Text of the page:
It took a few weeks, but British music star Harry Styles has finally responded to Candace Owens’s criticism of his Vogue cover.
On Wednesday, the “Watermelon Sugar” singer shared a photo with his 33.5 million Instagram followers with a clear dig directed at Owens, the 31-year-old Black conservative commentator known for her “proud” support of President Trump and for her attacks on the Black Lives Matter movement.
The 26-year-old singer-songwriter used Owens’ own words against him to clap back at her — all while wearing a baby-blue Palomo Spain suit and ruffled blouse.
He is also eating a banana.
Last month, Styles made history by becoming the first man to grace the cover of U.S. Vogue by himself.
And, to make the issue even more historic, the former One Direction heartthrob was photographed wearing a stunning full-length, lace-trimmed Gucci gown — in an unapologetic celebration of gender fluidity.
While music fans and fashion-lovers alike were quick to praise Styles for his groundbreaking achievement, Owens was less than impressed, taking to social media to express her feelings toward his fashion choices.
“There is no society that can survive without strong men. The East knows this. In the west, the steady feminization of our men at the same time that Marxism is being taught to our children is not a coincidence,” she tweeted, adding the singer’s style was “an outright attack.”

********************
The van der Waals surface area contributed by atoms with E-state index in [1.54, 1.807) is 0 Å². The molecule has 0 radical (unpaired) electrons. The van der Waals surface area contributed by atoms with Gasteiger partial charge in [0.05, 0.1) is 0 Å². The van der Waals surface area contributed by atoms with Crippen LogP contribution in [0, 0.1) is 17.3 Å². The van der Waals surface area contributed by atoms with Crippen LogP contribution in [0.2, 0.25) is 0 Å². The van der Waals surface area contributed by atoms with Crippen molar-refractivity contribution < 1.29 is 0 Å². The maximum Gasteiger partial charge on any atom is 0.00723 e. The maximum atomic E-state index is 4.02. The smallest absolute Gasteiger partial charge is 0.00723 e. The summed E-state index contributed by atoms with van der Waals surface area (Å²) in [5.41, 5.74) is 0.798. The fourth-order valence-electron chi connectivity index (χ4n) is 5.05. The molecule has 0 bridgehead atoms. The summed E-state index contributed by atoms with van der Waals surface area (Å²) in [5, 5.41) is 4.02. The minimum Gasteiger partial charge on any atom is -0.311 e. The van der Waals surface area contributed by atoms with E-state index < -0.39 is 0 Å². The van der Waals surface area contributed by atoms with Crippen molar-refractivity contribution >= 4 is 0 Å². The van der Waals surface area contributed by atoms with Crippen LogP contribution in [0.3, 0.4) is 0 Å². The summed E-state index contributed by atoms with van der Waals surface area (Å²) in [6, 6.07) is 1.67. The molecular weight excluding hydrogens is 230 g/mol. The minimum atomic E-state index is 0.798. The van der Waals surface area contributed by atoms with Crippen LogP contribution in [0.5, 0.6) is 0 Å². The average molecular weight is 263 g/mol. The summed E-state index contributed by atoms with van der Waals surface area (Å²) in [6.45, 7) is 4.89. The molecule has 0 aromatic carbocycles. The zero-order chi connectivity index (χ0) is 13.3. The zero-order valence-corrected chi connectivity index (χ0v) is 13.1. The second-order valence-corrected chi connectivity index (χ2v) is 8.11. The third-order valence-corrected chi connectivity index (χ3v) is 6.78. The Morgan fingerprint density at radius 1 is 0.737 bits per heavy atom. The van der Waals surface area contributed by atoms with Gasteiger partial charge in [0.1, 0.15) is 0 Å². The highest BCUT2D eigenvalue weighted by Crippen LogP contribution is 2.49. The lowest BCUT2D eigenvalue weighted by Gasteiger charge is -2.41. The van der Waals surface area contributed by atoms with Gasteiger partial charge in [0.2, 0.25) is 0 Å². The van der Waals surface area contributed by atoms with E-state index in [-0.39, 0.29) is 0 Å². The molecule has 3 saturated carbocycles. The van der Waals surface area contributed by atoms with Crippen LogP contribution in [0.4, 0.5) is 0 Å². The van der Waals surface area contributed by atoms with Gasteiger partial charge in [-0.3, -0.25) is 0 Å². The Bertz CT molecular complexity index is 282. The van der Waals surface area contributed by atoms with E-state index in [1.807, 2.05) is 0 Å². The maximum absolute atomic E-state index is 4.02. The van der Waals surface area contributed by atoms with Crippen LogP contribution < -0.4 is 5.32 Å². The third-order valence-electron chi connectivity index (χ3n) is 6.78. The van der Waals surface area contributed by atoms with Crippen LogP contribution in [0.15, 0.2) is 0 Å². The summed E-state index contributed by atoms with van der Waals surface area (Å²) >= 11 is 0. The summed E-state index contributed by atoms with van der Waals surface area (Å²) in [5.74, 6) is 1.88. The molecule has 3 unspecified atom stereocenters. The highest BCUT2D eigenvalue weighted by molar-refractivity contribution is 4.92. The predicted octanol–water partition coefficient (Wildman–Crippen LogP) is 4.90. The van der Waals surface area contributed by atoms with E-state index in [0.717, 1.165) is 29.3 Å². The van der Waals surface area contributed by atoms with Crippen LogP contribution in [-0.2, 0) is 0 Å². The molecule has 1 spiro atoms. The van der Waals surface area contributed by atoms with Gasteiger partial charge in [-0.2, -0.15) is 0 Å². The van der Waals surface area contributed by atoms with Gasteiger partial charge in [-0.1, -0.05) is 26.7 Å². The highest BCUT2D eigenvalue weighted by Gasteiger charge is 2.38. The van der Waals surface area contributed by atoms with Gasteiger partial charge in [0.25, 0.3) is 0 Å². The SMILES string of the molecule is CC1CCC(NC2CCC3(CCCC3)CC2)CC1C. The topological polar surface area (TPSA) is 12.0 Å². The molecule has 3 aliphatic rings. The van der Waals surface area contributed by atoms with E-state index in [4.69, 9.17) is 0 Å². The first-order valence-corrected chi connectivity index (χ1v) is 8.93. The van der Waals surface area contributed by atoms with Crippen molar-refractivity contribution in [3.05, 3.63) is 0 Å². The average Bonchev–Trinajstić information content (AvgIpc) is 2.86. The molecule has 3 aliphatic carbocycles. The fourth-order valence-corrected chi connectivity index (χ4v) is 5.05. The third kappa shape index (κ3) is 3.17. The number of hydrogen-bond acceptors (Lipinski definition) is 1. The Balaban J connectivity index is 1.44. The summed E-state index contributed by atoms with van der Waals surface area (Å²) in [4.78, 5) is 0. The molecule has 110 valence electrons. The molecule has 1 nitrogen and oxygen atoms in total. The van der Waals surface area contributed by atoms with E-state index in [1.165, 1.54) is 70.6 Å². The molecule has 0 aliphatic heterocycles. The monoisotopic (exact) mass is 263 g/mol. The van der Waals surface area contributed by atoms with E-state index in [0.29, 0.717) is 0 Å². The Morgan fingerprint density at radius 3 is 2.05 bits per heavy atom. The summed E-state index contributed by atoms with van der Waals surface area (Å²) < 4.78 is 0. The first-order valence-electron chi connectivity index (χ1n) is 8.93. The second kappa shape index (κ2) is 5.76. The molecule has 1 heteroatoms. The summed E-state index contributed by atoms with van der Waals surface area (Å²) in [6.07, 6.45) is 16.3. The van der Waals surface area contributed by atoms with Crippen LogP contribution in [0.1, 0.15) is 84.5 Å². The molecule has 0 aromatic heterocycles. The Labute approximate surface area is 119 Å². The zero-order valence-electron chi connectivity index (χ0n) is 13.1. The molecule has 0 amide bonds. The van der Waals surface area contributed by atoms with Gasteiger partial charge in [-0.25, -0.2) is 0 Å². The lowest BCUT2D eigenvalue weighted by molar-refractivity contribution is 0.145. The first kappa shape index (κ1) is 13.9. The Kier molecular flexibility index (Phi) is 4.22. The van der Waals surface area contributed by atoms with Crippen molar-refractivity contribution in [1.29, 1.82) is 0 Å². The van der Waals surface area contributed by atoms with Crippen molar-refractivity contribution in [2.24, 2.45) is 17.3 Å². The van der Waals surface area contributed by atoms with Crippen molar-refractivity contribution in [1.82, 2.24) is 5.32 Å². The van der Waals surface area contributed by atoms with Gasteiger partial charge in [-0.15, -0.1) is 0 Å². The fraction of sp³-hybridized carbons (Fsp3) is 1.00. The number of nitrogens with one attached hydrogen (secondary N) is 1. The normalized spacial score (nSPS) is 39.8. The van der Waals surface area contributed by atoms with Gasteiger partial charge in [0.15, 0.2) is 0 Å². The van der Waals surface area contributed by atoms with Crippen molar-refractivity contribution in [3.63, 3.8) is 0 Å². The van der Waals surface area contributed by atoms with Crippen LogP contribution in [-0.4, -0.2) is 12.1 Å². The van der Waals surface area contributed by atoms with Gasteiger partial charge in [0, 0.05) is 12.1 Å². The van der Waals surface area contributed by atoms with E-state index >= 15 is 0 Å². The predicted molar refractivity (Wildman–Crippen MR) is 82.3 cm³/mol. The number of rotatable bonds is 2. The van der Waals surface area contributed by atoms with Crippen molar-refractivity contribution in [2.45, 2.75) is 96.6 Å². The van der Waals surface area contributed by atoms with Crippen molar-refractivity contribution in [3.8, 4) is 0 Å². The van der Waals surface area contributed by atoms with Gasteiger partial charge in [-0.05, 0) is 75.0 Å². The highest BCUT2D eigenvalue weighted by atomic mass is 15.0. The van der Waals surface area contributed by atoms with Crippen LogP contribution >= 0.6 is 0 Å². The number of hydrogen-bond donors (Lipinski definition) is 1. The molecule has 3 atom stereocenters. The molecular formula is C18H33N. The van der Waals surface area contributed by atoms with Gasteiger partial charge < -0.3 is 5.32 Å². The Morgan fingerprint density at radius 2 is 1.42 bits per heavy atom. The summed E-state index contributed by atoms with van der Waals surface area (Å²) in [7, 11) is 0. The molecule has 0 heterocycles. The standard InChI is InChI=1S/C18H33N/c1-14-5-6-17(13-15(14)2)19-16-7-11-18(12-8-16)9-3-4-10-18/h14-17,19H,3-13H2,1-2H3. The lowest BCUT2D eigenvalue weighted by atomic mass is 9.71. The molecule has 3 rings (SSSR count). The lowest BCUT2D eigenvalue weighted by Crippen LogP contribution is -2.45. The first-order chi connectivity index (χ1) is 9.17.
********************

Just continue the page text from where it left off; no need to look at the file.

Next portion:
“Bring back manly men,” she concluded.
Which was precisely what he did — in Styles’ own interpretation of the meaning of “manly men.”
The singer’s masterful — and attention-grabbing — banana photo has quickly gone viral, and was liked by more than 5.2 million Instagram followers within its first five hours of publication.
The photo is part of a spread for the latest issue of Variety, out on Wednesday, in which he graces the cover of the publication’s “Hitmaker of the Year” issue.
In the cover story, headlined, “This Charming Man: Why We’re Wild About Harry Styles,” the fashionista extraordinaire goes deeper into his love for beyond-gender clothing.
“To not wear [something] because it’s females’ clothing, you shut out a whole world of great clothes. And I think what’s exciting about right now is you can wear what you like. It doesn’t have to be X or Y,” he said. “Those lines are becoming more and more blurred.”